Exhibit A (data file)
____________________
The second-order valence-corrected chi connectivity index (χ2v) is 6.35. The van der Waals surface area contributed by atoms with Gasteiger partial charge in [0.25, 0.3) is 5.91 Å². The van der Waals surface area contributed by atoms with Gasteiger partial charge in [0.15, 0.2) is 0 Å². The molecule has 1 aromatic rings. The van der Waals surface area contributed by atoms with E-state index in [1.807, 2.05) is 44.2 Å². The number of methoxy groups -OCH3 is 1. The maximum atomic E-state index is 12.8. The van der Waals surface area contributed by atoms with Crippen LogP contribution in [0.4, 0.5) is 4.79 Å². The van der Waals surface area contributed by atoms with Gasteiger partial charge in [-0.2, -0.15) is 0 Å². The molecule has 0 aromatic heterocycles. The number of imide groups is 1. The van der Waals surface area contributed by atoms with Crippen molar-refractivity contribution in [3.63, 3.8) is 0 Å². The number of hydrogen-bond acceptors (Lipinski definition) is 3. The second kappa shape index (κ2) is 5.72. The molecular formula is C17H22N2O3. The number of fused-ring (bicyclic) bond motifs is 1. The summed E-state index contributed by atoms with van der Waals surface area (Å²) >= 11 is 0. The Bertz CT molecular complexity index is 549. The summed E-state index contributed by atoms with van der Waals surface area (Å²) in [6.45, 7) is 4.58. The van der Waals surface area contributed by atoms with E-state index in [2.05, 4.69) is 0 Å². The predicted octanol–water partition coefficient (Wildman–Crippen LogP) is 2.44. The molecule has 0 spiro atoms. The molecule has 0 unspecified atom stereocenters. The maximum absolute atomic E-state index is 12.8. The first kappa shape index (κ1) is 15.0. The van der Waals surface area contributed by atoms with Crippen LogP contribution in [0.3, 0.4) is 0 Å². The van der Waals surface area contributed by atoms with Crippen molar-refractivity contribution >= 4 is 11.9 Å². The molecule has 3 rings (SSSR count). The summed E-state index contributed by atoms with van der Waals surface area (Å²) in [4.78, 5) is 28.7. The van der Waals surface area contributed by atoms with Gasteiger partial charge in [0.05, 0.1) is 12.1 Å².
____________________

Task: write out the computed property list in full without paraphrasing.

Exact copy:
The second-order valence-corrected chi connectivity index (χ2v) is 6.35. The van der Waals surface area contributed by atoms with Gasteiger partial charge in [0.25, 0.3) is 5.91 Å². The van der Waals surface area contributed by atoms with Gasteiger partial charge in [0.15, 0.2) is 0 Å². The molecule has 1 aromatic rings. The van der Waals surface area contributed by atoms with E-state index in [1.807, 2.05) is 44.2 Å². The number of methoxy groups -OCH3 is 1. The maximum atomic E-state index is 12.8. The van der Waals surface area contributed by atoms with Crippen LogP contribution in [0.4, 0.5) is 4.79 Å². The van der Waals surface area contributed by atoms with Gasteiger partial charge in [-0.2, -0.15) is 0 Å². The molecule has 0 aromatic heterocycles. The number of imide groups is 1. The van der Waals surface area contributed by atoms with Crippen molar-refractivity contribution in [3.63, 3.8) is 0 Å². The number of hydrogen-bond acceptors (Lipinski definition) is 3. The second kappa shape index (κ2) is 5.72. The molecular formula is C17H22N2O3. The number of fused-ring (bicyclic) bond motifs is 1. The summed E-state index contributed by atoms with van der Waals surface area (Å²) >= 11 is 0. The Bertz CT molecular complexity index is 549. The summed E-state index contributed by atoms with van der Waals surface area (Å²) in [6.45, 7) is 4.58. The van der Waals surface area contributed by atoms with E-state index in [2.05, 4.69) is 0 Å². The predicted octanol–water partition coefficient (Wildman–Crippen LogP) is 2.44. The molecule has 0 spiro atoms. The molecule has 0 unspecified atom stereocenters. The maximum absolute atomic E-state index is 12.8. The first kappa shape index (κ1) is 15.0. The van der Waals surface area contributed by atoms with Crippen LogP contribution in [0.3, 0.4) is 0 Å². The van der Waals surface area contributed by atoms with Crippen molar-refractivity contribution >= 4 is 11.9 Å². The molecule has 3 rings (SSSR count). The summed E-state index contributed by atoms with van der Waals surface area (Å²) in [4.78, 5) is 28.7. The van der Waals surface area contributed by atoms with Gasteiger partial charge in [0.05, 0.1) is 12.1 Å².